For a full description, see: Baumberger, C.; Braun, T.; Lindemann, U.; Maurer, M.: Strategic Diversification by Network Portfolio Analysis. Proceedings of International Design Conference - Design 2006, Dubrovnik - Croatia, May 15 - 18, 2006. (with friendly permission by the authors)
Today enterprises continuously have to come out with new products to retain competitiveness and to ensure sustainable growth. The competitive environment is characterized by global competition, increasing innovation dynamic, and shortened product life time.DSM can, in this context, be used to better manage a diversification strategy as a growth strategy where new products are developed for new markets. The goal is to gain a clear idea about what is expected to gain from the strategy and an honest assessment of risk is seen as indispensable. This is done through a network portfolio analysis to find new product ideas in a systematic way. It supports the analyzing existing, successfully established product portfolios of competing companies. This way, companies are supported in getting an in-depth inside of their competitive environment.
The following figure shows the principle that is used to identify how often a certain product appears in different portfolios. If a company offers a product, it has a relationship with this product. If another company offers this product too, both companies have a relationship with each other via this product. As well products have a relationship with each other if they are offered by the same company.
Dependencies in the system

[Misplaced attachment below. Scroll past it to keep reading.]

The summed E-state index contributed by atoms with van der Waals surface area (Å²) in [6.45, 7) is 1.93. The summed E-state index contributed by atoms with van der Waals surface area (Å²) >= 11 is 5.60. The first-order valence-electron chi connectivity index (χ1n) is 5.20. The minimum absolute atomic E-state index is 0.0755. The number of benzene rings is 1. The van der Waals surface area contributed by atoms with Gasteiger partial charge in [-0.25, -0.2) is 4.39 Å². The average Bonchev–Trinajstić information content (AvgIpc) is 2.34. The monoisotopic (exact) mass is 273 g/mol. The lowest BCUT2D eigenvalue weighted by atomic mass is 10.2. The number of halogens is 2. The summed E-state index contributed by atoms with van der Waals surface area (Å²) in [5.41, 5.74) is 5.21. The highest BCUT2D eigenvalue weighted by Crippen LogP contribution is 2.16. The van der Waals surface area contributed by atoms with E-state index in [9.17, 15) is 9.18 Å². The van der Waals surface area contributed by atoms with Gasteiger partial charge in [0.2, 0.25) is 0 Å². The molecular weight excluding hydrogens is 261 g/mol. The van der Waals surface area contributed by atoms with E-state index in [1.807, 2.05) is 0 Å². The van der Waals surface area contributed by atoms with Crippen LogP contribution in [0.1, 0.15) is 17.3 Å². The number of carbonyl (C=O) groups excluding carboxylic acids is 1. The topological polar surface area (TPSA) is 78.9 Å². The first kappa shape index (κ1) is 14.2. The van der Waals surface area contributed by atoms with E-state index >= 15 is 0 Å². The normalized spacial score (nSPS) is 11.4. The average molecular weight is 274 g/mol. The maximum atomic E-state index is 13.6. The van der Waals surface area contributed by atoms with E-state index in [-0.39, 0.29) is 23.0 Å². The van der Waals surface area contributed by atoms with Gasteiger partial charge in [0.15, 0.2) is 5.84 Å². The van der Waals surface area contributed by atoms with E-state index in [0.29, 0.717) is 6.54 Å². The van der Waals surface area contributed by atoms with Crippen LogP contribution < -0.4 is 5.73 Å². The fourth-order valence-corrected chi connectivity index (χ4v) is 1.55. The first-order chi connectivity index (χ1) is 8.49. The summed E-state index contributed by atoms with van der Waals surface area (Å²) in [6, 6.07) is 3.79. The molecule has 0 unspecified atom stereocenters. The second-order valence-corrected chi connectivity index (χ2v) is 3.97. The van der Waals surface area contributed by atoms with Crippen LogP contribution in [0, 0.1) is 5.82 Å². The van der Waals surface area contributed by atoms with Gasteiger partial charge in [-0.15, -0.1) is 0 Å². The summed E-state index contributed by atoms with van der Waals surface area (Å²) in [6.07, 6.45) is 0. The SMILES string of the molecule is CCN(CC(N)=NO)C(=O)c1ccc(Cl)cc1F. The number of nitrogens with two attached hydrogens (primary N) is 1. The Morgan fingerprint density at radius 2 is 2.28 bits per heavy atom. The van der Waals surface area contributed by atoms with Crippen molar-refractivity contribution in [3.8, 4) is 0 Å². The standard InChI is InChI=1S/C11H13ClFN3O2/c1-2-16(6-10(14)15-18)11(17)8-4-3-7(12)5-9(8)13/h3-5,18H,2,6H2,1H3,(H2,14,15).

The following figure shows the initial data used: Company A issues product 1 product 2, thus these are related to each other. Furthermore, company B issues products 2 and 3. Consequently, product 1 and 2 as well as product 2 and product 3 have semantic (product-product) relationships with each other, because they are offered by the same company. As well, both companies have a relationship with each other as direct competitors concerning product 2.
Using DSM, it is possible to analyze large networks. This enables two possible applications in the context of strategic management:
- the visualisation of existing relationships between products and companies
- the systematic search for new strategic opportunities
Application to the market system
The following figure uses a graph-based representation of the initial relationships of a company (shown in the centre). The green elements are the products produced by the company, while the red elements in the graph represent other companies (i.e. competitors) producing the respective products. E.g. the product to the right (an industrial vacuum cleaner) is produced by 15 other companies as well. All data was acquired through the product catalogues provided on the different companies’ websites.
If the products of the direct competing companies, and again related companies on the next level, are added, too, an extensive competition map can be designed, as shown in the next figure. Here, clusters of products and companies can be recognized even more clearly and in a broader view. Strongly related products are located in the centre while products of competing companies, which are only loosely or not related to own products, are located at the fringe of the network. Competition clusters of companies which have similar product portfolios can easily be identified. This visualisation of the competitors and their products helps companies to watch their competition environment. That way new competitors as well as shifts in the product portfolios of competing companies can be made out easily.
Furthermore, product-product-relationships between the products can be regarded, as shown below. Again clusters of strongly related products can be made out. E.g., vacuum cleaners, electrical heaters and electrical tools were identified as closely related products. These products might serve as promising starting points for a strategic diversification of the own portfolio.
Use Case provided by Maik Maurer